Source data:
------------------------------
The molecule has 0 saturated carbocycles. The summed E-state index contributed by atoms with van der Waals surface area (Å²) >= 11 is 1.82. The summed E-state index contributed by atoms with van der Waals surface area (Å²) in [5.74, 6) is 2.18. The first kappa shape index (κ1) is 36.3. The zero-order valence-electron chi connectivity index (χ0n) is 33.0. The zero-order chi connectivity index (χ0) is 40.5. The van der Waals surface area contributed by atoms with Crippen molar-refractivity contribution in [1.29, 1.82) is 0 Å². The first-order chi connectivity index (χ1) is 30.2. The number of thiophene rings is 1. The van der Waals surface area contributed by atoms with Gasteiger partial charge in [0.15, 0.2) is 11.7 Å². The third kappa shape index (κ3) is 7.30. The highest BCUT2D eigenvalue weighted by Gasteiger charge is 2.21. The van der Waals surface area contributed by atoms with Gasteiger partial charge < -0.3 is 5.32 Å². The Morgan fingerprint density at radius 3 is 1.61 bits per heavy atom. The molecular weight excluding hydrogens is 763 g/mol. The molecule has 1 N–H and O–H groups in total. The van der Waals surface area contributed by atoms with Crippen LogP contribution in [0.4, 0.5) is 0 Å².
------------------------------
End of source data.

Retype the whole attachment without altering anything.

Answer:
The molecule has 0 saturated carbocycles. The summed E-state index contributed by atoms with van der Waals surface area (Å²) >= 11 is 1.82. The summed E-state index contributed by atoms with van der Waals surface area (Å²) in [5.74, 6) is 2.18. The first kappa shape index (κ1) is 36.3. The zero-order valence-electron chi connectivity index (χ0n) is 33.0. The zero-order chi connectivity index (χ0) is 40.5. The van der Waals surface area contributed by atoms with Crippen molar-refractivity contribution in [1.29, 1.82) is 0 Å². The first-order chi connectivity index (χ1) is 30.2. The number of thiophene rings is 1. The van der Waals surface area contributed by atoms with Gasteiger partial charge in [0.15, 0.2) is 11.7 Å². The third kappa shape index (κ3) is 7.30. The highest BCUT2D eigenvalue weighted by Gasteiger charge is 2.21. The van der Waals surface area contributed by atoms with Gasteiger partial charge < -0.3 is 5.32 Å². The Morgan fingerprint density at radius 3 is 1.61 bits per heavy atom. The molecular weight excluding hydrogens is 763 g/mol. The molecule has 1 N–H and O–H groups in total. The van der Waals surface area contributed by atoms with Crippen LogP contribution in [0.4, 0.5) is 0 Å².